Submissions are invited for a proposed panel, titled “Reproductive Discontents,” for the 2016 NASSR conference in Berkeley (August 11-14, 2016). The panel aims to explore the topic of reproductive biology in the Romantic period through the lens of disability studies.
In Laurence Sterne’s Tristram Shandy, Uncle Toby is afflicted with an injury to his groin, caused by a “blow from a stone, broke off by a ball from the parapet of a horn-work at the siege of Namur.” The wound requires four years of confinement for Toby and thereafter affects his relationship with Widow Wadman, who worries that the “poor captain will not enjoy his health, with the monstrous wound upon his groin.” (And this is not to mention the latter’s “corking pin.”) Ruth Perry has noted that Toby “build[s] his defenses . . . to compensate for the injury,” and observes that these “fortifications model his sexual reality.” With Toby’s inspired reactions to, representations of, and compensations for his injury in mind, could we not consider the wound a disability—one that prevents or complicates his place in normative social systems? And what does Sterne’s decision to allow Toby’s ultimate entrance into the marriage market say about disability in the decades before Romanticism? Most important, how does Romanticism approach similar inquires in its art, politics, religion, science, and medicine?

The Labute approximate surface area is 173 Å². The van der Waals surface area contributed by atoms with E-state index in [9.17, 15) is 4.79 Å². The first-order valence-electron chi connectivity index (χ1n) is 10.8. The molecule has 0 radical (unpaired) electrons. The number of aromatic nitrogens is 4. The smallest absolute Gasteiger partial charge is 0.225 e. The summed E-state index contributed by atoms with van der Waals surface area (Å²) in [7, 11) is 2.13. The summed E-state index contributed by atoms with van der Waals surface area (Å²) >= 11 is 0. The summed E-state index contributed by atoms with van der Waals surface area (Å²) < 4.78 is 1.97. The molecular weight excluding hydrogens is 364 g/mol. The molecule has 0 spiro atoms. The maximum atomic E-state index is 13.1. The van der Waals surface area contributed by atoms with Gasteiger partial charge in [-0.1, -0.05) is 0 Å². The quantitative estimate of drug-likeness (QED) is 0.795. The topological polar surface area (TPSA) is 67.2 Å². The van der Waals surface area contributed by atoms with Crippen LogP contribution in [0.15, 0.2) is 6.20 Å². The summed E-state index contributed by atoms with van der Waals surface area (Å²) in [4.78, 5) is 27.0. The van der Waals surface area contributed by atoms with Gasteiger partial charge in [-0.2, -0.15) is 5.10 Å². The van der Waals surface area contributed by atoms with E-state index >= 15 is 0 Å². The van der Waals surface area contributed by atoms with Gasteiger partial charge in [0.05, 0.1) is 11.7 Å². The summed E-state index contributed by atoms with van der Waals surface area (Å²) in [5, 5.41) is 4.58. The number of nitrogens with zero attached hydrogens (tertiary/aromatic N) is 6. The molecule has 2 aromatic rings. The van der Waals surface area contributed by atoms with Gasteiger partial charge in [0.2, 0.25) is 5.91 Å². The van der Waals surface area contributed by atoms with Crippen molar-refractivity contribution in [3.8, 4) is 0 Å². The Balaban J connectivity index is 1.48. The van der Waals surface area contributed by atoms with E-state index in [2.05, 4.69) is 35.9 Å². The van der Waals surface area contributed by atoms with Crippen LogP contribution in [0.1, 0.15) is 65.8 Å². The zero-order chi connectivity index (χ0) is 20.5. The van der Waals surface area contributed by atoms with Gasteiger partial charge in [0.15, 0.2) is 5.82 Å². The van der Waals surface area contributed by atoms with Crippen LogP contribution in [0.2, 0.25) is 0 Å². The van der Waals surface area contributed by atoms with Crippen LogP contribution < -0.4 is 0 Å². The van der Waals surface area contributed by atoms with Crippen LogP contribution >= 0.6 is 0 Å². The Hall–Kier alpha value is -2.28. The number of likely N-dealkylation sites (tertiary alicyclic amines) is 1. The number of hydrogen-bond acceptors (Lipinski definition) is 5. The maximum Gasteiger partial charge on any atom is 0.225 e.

In Blake’s “London,” for example, one of the “Marks of weakness, marks of woe” that the speaker meets is the “youthful” harlot, whose “plagues” fatally taint either her marriage or those of her clients. It is a dangerous city, indeed, overrun with disease and death. Yet, could we not read the speaker’s “marking” as social labeling—a practice as insidious as Hawthorne’s scarlet letter or the “pier-glass scrawled with diamond rings” in Rossetti’s “Jenny”? That is, Blake’s speaker identifies and categorizes (or “charters”) deviant London, separating normal from abnormal in a move that anticipates Wordsworth’s “Parliament of Monsters” in The Prelude. This panel will investigate similar issues—what Lennard J. Davis calls the “hegemony of normalcy”—by drawing attention to “out-o’-the-way, far-fetched, perverted things”—characters like Blake’s harlot, whose aberrant reproductive biology either challenges or prohibits engagement with normalized society.
Some possible topics include virginity/chastity, impotence, sexually transmitted diseases, sterility, sex addiction (venery/satyriasis), priapism, hermaphroditism, and hypoplasia. Or they may relate to castratos or other surgical procedures, such as mastectomy or genital mutilation.